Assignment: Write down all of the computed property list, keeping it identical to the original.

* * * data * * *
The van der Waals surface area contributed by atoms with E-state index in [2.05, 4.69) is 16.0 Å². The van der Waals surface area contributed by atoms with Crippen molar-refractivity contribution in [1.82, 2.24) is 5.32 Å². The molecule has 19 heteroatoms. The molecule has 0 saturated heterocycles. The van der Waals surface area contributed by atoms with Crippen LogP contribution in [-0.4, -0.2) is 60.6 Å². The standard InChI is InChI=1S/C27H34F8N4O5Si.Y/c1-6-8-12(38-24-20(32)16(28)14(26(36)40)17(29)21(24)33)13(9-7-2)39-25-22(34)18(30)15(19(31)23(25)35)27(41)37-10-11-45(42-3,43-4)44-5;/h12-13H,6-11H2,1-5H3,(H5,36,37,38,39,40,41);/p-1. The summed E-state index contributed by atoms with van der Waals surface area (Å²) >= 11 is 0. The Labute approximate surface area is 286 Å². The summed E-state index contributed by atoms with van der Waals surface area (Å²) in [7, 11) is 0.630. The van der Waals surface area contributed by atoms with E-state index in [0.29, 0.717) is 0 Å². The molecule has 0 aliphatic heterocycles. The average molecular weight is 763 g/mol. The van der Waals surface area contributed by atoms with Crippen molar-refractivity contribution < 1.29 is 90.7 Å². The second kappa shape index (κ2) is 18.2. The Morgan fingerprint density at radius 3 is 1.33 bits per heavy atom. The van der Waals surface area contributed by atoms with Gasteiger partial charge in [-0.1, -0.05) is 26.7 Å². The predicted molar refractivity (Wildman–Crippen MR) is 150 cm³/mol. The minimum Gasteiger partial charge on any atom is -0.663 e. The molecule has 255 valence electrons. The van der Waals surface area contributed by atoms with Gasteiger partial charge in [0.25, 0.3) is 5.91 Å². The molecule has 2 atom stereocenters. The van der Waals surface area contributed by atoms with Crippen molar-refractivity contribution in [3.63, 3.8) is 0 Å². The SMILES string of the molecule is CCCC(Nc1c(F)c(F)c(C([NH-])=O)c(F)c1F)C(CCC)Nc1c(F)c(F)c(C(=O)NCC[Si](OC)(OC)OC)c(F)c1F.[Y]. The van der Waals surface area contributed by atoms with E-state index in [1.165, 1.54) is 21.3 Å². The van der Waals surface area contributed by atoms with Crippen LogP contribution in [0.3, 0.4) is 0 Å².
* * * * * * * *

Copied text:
The van der Waals surface area contributed by atoms with E-state index in [2.05, 4.69) is 16.0 Å². The van der Waals surface area contributed by atoms with Crippen molar-refractivity contribution in [1.82, 2.24) is 5.32 Å². The molecule has 19 heteroatoms. The molecule has 0 saturated heterocycles. The van der Waals surface area contributed by atoms with Crippen LogP contribution in [-0.4, -0.2) is 60.6 Å². The standard InChI is InChI=1S/C27H34F8N4O5Si.Y/c1-6-8-12(38-24-20(32)16(28)14(26(36)40)17(29)21(24)33)13(9-7-2)39-25-22(34)18(30)15(19(31)23(25)35)27(41)37-10-11-45(42-3,43-4)44-5;/h12-13H,6-11H2,1-5H3,(H5,36,37,38,39,40,41);/p-1. The summed E-state index contributed by atoms with van der Waals surface area (Å²) >= 11 is 0. The Labute approximate surface area is 286 Å². The summed E-state index contributed by atoms with van der Waals surface area (Å²) in [7, 11) is 0.630. The van der Waals surface area contributed by atoms with E-state index in [0.29, 0.717) is 0 Å². The molecule has 0 aliphatic heterocycles. The average molecular weight is 763 g/mol. The van der Waals surface area contributed by atoms with Crippen molar-refractivity contribution < 1.29 is 90.7 Å². The second kappa shape index (κ2) is 18.2. The Morgan fingerprint density at radius 3 is 1.33 bits per heavy atom. The van der Waals surface area contributed by atoms with Gasteiger partial charge in [-0.1, -0.05) is 26.7 Å². The predicted molar refractivity (Wildman–Crippen MR) is 150 cm³/mol. The minimum Gasteiger partial charge on any atom is -0.663 e. The molecule has 255 valence electrons. The van der Waals surface area contributed by atoms with Gasteiger partial charge in [0.25, 0.3) is 5.91 Å². The molecule has 2 atom stereocenters. The van der Waals surface area contributed by atoms with Crippen molar-refractivity contribution in [3.63, 3.8) is 0 Å². The SMILES string of the molecule is CCCC(Nc1c(F)c(F)c(C([NH-])=O)c(F)c1F)C(CCC)Nc1c(F)c(F)c(C(=O)NCC[Si](OC)(OC)OC)c(F)c1F.[Y]. The van der Waals surface area contributed by atoms with E-state index in [1.165, 1.54) is 21.3 Å². The van der Waals surface area contributed by atoms with Crippen LogP contribution in [0.3, 0.4) is 0 Å².